Evacuation Behavior at Three Mile Island
March 1984 (VOL. 2, NO. 1)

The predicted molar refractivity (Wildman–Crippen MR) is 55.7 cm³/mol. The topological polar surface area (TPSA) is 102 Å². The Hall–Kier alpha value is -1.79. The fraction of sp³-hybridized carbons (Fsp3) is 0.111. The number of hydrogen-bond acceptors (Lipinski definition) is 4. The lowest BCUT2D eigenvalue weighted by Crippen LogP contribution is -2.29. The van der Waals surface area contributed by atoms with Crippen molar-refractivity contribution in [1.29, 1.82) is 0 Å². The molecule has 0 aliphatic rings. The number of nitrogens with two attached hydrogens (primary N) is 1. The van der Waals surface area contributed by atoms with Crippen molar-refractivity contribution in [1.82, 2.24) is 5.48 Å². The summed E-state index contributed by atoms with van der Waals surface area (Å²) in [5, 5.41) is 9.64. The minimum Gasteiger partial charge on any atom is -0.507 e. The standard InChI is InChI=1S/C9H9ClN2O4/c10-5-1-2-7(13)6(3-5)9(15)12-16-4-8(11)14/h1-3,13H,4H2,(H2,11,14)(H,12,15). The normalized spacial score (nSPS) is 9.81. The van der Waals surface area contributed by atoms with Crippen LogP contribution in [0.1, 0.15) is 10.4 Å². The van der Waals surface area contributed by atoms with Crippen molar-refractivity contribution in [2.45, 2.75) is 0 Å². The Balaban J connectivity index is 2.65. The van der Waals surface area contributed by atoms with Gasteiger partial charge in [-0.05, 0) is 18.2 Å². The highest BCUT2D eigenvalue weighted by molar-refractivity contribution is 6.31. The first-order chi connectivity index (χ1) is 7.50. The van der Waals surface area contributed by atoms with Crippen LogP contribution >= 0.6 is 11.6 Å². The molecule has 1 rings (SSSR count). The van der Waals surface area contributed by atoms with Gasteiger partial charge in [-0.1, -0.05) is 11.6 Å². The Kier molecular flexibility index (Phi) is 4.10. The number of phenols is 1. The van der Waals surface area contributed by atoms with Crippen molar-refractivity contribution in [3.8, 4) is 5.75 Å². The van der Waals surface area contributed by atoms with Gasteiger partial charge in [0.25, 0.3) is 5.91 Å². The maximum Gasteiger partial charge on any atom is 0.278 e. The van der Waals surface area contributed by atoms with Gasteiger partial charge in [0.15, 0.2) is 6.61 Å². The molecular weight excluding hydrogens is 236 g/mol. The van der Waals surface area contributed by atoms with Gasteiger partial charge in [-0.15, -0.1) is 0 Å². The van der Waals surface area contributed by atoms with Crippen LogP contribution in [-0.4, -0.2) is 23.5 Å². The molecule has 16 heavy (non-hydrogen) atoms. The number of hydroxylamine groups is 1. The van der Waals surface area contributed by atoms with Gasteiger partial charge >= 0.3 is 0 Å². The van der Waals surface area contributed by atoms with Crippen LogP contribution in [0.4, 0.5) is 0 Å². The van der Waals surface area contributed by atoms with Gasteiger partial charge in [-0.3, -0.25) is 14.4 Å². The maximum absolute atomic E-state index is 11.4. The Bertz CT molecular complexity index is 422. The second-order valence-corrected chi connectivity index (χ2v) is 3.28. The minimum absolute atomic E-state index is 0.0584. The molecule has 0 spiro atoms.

Evacuation behavior associated with the accident at Three Mile Island is described based upon data from field surveys. The question addressed in whether this evacuation was unique or whether it conformed to the pattern normally found in natural disasters. Demographic and social aspects of the evacuation are compared with those in the disaster literature. The conclusion is that the voluntary evacuation at Three Mile Island did not differ significantly from those taking place in natural disasters. Therefore, no special plans, policies, or procedures seem needed over and above those in place for other kinds of disaster evacuations. But in emergencies that are unusual and infrequent, where public officials must rely exclusively on experts who themselves disagree, and where the incident is part of an existing public controversy, forced evacuation may be a difficult action to take. This should not prevent officials from taking steps to make voluntary evacuation available to all citizens who choose to take such protective actions.